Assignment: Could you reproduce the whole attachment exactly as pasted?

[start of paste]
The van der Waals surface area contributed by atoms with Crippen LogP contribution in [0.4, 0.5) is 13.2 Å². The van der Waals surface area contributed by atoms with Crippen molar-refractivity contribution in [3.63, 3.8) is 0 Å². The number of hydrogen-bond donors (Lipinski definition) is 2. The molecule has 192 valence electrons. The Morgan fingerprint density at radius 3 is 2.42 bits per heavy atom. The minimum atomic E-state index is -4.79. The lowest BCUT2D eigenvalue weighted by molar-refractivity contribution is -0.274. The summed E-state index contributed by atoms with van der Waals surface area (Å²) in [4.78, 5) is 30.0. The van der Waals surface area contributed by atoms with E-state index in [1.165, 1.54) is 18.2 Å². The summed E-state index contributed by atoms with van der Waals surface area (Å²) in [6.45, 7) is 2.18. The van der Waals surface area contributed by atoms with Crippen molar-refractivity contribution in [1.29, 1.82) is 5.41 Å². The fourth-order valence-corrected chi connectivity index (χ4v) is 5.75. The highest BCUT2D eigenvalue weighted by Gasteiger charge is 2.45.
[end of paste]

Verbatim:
The van der Waals surface area contributed by atoms with Crippen LogP contribution in [0.4, 0.5) is 13.2 Å². The van der Waals surface area contributed by atoms with Crippen molar-refractivity contribution in [3.63, 3.8) is 0 Å². The number of hydrogen-bond donors (Lipinski definition) is 2. The molecule has 192 valence electrons. The Morgan fingerprint density at radius 3 is 2.42 bits per heavy atom. The minimum atomic E-state index is -4.79. The lowest BCUT2D eigenvalue weighted by molar-refractivity contribution is -0.274. The summed E-state index contributed by atoms with van der Waals surface area (Å²) in [4.78, 5) is 30.0. The van der Waals surface area contributed by atoms with E-state index in [1.165, 1.54) is 18.2 Å². The summed E-state index contributed by atoms with van der Waals surface area (Å²) in [6.45, 7) is 2.18. The van der Waals surface area contributed by atoms with Crippen molar-refractivity contribution in [1.29, 1.82) is 5.41 Å². The fourth-order valence-corrected chi connectivity index (χ4v) is 5.75. The highest BCUT2D eigenvalue weighted by Gasteiger charge is 2.45.